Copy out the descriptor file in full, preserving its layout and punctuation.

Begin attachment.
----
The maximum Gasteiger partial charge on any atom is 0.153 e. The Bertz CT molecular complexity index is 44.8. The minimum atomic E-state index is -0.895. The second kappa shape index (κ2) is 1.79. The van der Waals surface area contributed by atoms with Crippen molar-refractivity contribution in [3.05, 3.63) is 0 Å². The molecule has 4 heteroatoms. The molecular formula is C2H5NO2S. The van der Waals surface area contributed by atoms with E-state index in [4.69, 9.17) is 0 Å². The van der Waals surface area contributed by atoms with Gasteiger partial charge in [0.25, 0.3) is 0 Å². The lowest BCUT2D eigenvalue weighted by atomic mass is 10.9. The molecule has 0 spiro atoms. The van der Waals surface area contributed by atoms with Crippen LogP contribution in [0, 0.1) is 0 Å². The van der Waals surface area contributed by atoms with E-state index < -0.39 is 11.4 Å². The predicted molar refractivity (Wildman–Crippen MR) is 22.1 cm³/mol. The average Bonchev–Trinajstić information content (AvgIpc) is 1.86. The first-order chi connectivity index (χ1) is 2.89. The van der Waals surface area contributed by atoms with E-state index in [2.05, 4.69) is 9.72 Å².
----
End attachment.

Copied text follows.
The maximum Gasteiger partial charge on any atom is 0.153 e. The Bertz CT molecular complexity index is 44.8. The minimum atomic E-state index is -0.895. The second kappa shape index (κ2) is 1.79. The van der Waals surface area contributed by atoms with Crippen molar-refractivity contribution in [3.05, 3.63) is 0 Å². The molecule has 4 heteroatoms. The molecular formula is C2H5NO2S. The van der Waals surface area contributed by atoms with E-state index in [4.69, 9.17) is 0 Å². The van der Waals surface area contributed by atoms with Gasteiger partial charge in [0.25, 0.3) is 0 Å². The lowest BCUT2D eigenvalue weighted by atomic mass is 10.9. The molecule has 0 spiro atoms. The van der Waals surface area contributed by atoms with Crippen LogP contribution in [0, 0.1) is 0 Å². The van der Waals surface area contributed by atoms with E-state index < -0.39 is 11.4 Å². The predicted molar refractivity (Wildman–Crippen MR) is 22.1 cm³/mol. The average Bonchev–Trinajstić information content (AvgIpc) is 1.86. The first-order chi connectivity index (χ1) is 2.89. The van der Waals surface area contributed by atoms with E-state index in [2.05, 4.69) is 9.72 Å².